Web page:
UPDATED — Give your opinion: What should NASCAR’s response be to Sunday’s Texas takedown?


This just in: Mike Tyson, Floyd Mayweather and Manny Pacquiao are all thinking about driving in NASCAR.

They certainly wouldn’t be short of rivals, that’s for sure.

Ok, that may not exactly be true, but given how things have unfolded over the last few weeks as the Chase for the Sprint Cup has hit a fever pitch, what we’re seeing is an end result that has evolved into nothing short of a heavyweight fight – both literally and figuratively.

But in the whole big scheme of things, is that good or bad?

About 100,000 fans went to Texas Motor Speedway on Sunday to see a Sprint Cup race. But instead of playing up Jimmie Johnson’s win, what many of those same fans will likely be talking about for the next several days is not the race, but the post-race fight between two of the sport’s own heavyweights, Brad Keselowski and Jeff Gordon.

Both drivers emerged from a post-race brawl – which included more than a dozen undercard bouts among crew members at the same time – with matching fat lips.

Keselowski appeared to get the worst of the battle, with blood streaming not only out of his mouth but also getting waylaid on his forehead, as well.

And we had to laugh that while Gordon and Keselowski were talking smack to each other before the fists began flying, Kevin Harvick got into the mix and pushed Keselowski from behind.

Ding-ding-ding, the battle began. Harvick, meanwhile, smartly backed out of the ensuing mess and left his pretty face unscathed – which is more than Keselowski and Gordon can say.

Sure, the battle between those two drivers was great theater and drama, and will definitely have fans talking for quite some time, but is this REALLY how NASCAR wants its marquee event to play out?

Yes, it will draw attention from around the globe, but at what cost? Is it a cost that NASCAR wants to pay?

If we saw constant fistfights and more on and off the field during the NFL playoffs, would commissioner Roger Goodell sit idly by and let more of the same occur?

For with every viewer that tunes into Sunday’s race at Phoenix or the season finale at Homestead to watch for more fisticuffs, will NASCAR emerge looking like a genius, or will it ultimately become the laughingstock of pro sports?

Not only is the championship a high-stakes fight, the post-race battles we’ve seen in recent weeks (both physical and verbal) between Keselowski and Matt Kenseth, Kenseth and Harvick and now Keselowski and Gordon have done exactly what NASCAR had hoped for, albeit maybe not necessarily the way the sanctioning body intended.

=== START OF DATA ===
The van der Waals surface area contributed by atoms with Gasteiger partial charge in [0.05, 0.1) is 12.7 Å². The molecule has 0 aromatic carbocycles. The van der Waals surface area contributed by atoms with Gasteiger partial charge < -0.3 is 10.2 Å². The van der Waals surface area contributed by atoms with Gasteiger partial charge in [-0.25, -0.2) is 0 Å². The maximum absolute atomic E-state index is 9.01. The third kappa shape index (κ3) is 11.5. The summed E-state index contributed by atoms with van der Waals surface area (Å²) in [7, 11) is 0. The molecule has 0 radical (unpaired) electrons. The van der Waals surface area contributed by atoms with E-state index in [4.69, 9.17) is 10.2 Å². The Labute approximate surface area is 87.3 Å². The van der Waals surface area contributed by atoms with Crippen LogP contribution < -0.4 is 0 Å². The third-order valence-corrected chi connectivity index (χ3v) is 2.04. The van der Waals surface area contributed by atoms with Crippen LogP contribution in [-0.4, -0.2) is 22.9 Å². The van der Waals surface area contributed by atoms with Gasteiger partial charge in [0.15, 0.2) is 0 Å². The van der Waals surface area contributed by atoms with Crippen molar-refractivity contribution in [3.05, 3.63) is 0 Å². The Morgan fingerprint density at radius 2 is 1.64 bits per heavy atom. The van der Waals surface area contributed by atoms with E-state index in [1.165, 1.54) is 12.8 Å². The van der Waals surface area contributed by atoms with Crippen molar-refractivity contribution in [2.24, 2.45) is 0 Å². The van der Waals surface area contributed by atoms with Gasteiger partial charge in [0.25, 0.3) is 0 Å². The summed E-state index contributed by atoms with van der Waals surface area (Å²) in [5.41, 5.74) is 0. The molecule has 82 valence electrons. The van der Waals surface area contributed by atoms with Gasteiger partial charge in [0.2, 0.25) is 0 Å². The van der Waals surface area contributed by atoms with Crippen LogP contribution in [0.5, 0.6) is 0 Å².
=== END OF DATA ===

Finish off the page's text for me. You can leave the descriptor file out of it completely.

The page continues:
Yes, fans have gotten more engaged and excited, while non-NASCAR fans are also taking the bait and being drawn in, all with the goal of driving up TV ratings and at-track attendance for the two remaining races.

We received proof of that earlier Sunday when Phoenix International Raceway officials announced that next Sunday’s next-to-last Chase race is sold out. Seats are still available on the hill that overlooks PIR, but if you want the sheer comfort of a seat inside the track, you’re out of luck.

And from what we hear, tickets for the remaining open seats for the season finale at Homestead in two weeks were already selling briskly.

But with what happened at Texas, watch those same Homestead ticket sales jump dramatically between now and the green flag two weeks from now.

Anybody who is anyone will want to be at Homestead, especially if what we’ve seen the last few weeks – including Sunday – continues at Phoenix and potentially at Homestead.

Frankly, I’m not going to be surprised to see that race a total sellout, as well. Rather, I’ll be surprised if it is not a completely sellout.

But still we go back to what will all this fighting do for NASCAR’s reputation.

If this were the NFL or NBA or Major League Baseball, a fight like what we saw at Texas would likely result be dealt in almost identical fashion by governing officials in any of those leagues: resulting in significant fines and penalties – the playoffs or its main actors in it be damned.

Will Brian France or Mike Helton decide that NASCAR’s reputation and integrity are more important than a one- or two-race spike in TV ratings and attendance?

Or will “Boys have at it” ultimately overrule common sense?

When Gordon went after Clint Bowyer both on and off the racetrack in the Chase race at Phoenix two years ago, he wound up being fined $100,000 and 25 points. Will we see something similar in light of the Texas takedown?

You won’t get an argument from me that fans like beating and banging on the racetrack. It’s part of the sport’s legacy over the last 65 years.

But when that beating and banging carries over to pit road after the checkered flag, when does NASCAR decide too much is enough?

No matter what NASCAR officials ultimately decide to do about all the beating and banging that’s going on off the track, in the court of public opinion, will they ultimately be judged by what they do or what they don’t do?